I noticed a shadowy form in the distance. Moving in to investigate, I saw it seemed to be a strange rock, which grew branching from the ground like a fat, rounded tree."That's better, but still a report. Instead of reporting that the character noticed, why not have them notice?

Ahead, at the limit of vision, I could make out a dim form protruding from the muck of the bottom. As I moved closer it resolved into a treelike rock formation, branching upward perhaps two body lengths, and bigger around than I could measure with my arms.

Why? This is what the character is perceiving. Instead of "like a tree, which is someone talking to the reader, I used "treelike," which is the character's analysis at the time. I mentioned much because the protagonist seems to be underwater. I also expressed the size in something the reader can easily relate to.

"Moving in to investigate," again, is a report. But "as I moved closer," informs us of the movement incidentally, while the focus is on what it is being seen. This article (http://www.advancedfictionwriting.com/art/scene.php) talks about the approach I used, and how it works. It's not an easy concept to get, and it takes lots of practice before it becomes automatic, but it is one very powerful way of placing the reader into the character's viewpoint.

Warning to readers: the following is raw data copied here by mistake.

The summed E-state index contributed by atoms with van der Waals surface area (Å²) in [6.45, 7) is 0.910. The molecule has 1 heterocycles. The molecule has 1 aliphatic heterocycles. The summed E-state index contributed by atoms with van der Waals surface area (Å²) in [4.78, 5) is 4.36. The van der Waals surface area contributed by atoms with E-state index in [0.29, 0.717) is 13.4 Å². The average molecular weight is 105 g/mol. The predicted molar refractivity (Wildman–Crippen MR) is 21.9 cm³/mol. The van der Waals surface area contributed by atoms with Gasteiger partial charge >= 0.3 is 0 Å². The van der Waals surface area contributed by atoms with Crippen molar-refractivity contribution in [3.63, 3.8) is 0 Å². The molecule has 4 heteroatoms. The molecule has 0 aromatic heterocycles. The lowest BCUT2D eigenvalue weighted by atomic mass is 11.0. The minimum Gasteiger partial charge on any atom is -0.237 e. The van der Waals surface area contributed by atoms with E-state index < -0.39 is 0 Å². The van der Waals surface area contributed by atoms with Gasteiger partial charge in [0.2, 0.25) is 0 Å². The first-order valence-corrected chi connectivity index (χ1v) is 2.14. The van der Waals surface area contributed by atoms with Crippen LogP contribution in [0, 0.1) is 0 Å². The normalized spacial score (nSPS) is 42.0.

For why a strong viewpoint matters, you might want to read my article, "Inside out," on how to make a reader's perception of the scene the same as the protagonist's.
I liked a few of them that sort of... reported on things that happened in the characters past? Memories of horrific events they experienced.Several things apply. First, Lovecraft wrote in a style that doesn't sell today, so emulating that style would be a tough sell.

But of more importance, what you're talking about is called backstory. And it is necessary, of course. But you have to bear in mind that for the time that the reader is plowing through that history lesson the actors living the story are frozen in place. And how real can that seem? So the trick is to either make the information something the character is thinking about because they need to, or place it between live scenes.

There are techniques that will allow you a more informational approach, but that would take too much space here. To see it in action read Peter Beagle's, The Last Unicorn. The technique he used is one that parallels the one defined in the article I linked to.

Hope this clarifies.

keepyourheadup
July 28th, 2016, 03:03 PM
I really appreciate all the feedback and I don't want to sound like ungrateful but I have to say "that CANT work" doesn't sit right with me.